Avalanche Advisory for Wednesday, 12-18-2013

Expire Wednesday at midnight 12-18-2013

Tuckerman Ravine has Moderate and Low avalanche danger. The Sluice, Lip, Bowl, Chute and Left Gully have Moderate avalanche danger. Natural avalanches are unlikely and human triggered avalanches are possible. All other areas have Low avalanche danger. Natural and human triggered avalanches are unlikely. Watch for unstable snow in isolated terrain features.

Huntington Ravine has Moderate and Low avalanche danger. Central and Odell gullies have Moderate avalanche danger.  Natural avalanches are unlikely and human triggered avalanches are possible. In all other areas, natural and human triggered avalanches are unlikely. Watch for unstable snow in isolated terrain features.

AVALANCHE PROBLEM: The problem is predominantly Wind Slab due to storm snow loaded by the subsequent strong winds from the alpine zone and yesterday’s light afternoon accumulation. There was a lot of avalanche activity that occurred sometime on Monday.  This was verified in Tuckerman’s Lip, above the main Headwall, the Chute, Left Gully, and Hillman’s Highway.  In Huntington, avalanche crowns or debris were seen in Central, Odell and South.  Some of the areas of hang fire and areas that didn’t avalanche I would probably start calling Persistent Slabs as they transition from being Storm Slabs. Cold temperatures and a clear Monday night have led to little settling or consolidation of these leftover slabs and it’s possible that some early faceting may be recognizable by today. Diminishing winds and a scant 1.25” (3cm) of 5% snow from yesterday shouldn’t change things too much from Tuesday’s forecast however additional snow showers are expected this afternoon likely adding to today’s general Wind Slab problem. This has bumped Left and Odell from Low to Moderate today. Based on the cold low density snow we have been having lately wherever you find relatively soft snow in steep terrain, you should be concerned about triggering an avalanche requiring cautious travel.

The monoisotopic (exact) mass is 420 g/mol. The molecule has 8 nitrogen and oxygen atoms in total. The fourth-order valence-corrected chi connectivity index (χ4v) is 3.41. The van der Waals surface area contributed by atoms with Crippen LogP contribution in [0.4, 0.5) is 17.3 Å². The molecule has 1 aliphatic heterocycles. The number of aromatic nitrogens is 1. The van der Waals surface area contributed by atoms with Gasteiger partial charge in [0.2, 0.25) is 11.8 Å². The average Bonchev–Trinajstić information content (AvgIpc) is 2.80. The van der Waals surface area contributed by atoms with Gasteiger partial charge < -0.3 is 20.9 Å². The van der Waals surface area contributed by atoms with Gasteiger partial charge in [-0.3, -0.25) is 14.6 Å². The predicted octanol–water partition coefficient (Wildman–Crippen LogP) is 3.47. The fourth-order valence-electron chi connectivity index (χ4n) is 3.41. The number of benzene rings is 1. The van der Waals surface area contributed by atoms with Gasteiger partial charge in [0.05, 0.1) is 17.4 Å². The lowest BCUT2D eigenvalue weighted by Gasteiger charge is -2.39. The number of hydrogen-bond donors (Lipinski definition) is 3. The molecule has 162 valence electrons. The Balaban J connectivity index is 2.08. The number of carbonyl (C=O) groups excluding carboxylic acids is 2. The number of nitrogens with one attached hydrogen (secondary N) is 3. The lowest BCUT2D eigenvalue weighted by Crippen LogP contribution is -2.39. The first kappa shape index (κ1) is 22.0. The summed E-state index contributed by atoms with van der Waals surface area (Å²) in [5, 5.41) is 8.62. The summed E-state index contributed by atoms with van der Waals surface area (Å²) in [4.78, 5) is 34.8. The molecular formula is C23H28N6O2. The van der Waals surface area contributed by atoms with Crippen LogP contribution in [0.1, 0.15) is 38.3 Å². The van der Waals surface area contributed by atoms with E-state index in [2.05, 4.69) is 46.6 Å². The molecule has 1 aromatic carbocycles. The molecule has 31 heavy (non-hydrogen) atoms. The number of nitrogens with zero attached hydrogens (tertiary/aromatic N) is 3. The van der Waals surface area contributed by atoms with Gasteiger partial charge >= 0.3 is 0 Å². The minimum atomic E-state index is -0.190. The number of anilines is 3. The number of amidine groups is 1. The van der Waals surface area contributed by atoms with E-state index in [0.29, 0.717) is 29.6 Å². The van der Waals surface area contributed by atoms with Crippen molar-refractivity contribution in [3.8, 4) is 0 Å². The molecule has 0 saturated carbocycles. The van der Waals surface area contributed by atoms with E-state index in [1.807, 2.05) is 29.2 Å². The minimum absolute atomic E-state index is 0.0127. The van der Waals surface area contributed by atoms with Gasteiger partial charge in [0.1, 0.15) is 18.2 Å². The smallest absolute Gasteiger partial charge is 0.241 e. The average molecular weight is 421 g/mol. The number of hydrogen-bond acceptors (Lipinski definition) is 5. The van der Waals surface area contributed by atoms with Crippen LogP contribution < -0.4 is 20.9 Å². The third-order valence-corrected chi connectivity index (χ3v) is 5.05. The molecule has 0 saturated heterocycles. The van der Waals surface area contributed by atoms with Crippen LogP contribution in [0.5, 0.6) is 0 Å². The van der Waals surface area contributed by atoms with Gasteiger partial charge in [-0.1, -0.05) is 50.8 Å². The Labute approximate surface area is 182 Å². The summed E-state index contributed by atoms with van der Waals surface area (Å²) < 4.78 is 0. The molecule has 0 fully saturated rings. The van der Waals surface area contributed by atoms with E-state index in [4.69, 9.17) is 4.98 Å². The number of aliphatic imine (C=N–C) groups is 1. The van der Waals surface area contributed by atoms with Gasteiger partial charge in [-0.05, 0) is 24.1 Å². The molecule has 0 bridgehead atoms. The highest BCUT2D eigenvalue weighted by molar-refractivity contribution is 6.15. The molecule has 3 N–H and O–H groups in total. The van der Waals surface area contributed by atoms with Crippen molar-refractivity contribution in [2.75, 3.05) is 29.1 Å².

WEATHER: Light snow that fell yesterday afternoon into the evening came on a SW and WSW wind from 35-50mph (56-80kph) with several higher gusts.  Since midnight these winds have settled in from the W and slowed significantly.  Currently velocities are in the low teens mph, but will ramp up quickly into the afternoon and shift once again.  Winds may hit a hurricane force (77 mph) from the NW late today before shifting back to the W and gaining strength into Thursday, perhaps gusting to 90mph (144kph).  Along with the afternoon shift today we can expect more snow showers with some measurable accumulations, but they should stay light.

SNOWPACK: Winds today, perhaps reaching over 70mph (112kph), will transport the 1+” (3cm)from yesterday and any new snow we may see today.  But is very unlikely to move much snow from the weekend storm that the gusts, reaching 108mph (173kph), couldn’t do on Monday.  Although new wind slab that developed after dark last night, and may develop this afternoon, shouldn’t be substantial you would be smart to expect some thin new wind slabs.  I bumped Odell and Left gully to Moderate based on the potential of where they may be at later today. Although still at Low, climbers should pay attention to the approach snowfield under Pinnacle in Huntington.  Low density snow sluffing off the ice may have built new wind slab concerns in this pocket. Approach climbs with caution; it’s not uncommon to for people to trigger avalanches on the slope leading up to intended climbs.  Other areas posted at Moderate yesterday and today may drift to the upper end of the rating definition based on the amount of snow we see this afternoon.  Anticipate some of these areas facing the E and SE, such the Tuckerman Center Bowl and Lip, to be riding the fence between Moderate and Considerable.

Please Remember:

  • Safe travel in avalanche terrain requires training and experience. This advisory is just one tool to help you make your own decisions in avalanche terrain. You control your own risk by choosing where, when, and how you travel.
  • Anticipate a changing avalanche danger when actual weather differs from the higher summits forecast.
  • For more information contact the Forest Service Snow Rangers, the AMC at the Pinkham Notch Visitor Center, or the caretakers at Hermit Lake Shelters or the Harvard Cabin.Posted 833a.m. 12-18-2013. A new advisory will be issued tomorrow.

Christopher Joosen, Snow Ranger
USDA Forest Service
White Mountain National Forest
(603) 466-2713 TTY (603) 466-2856

2013-12-18 Print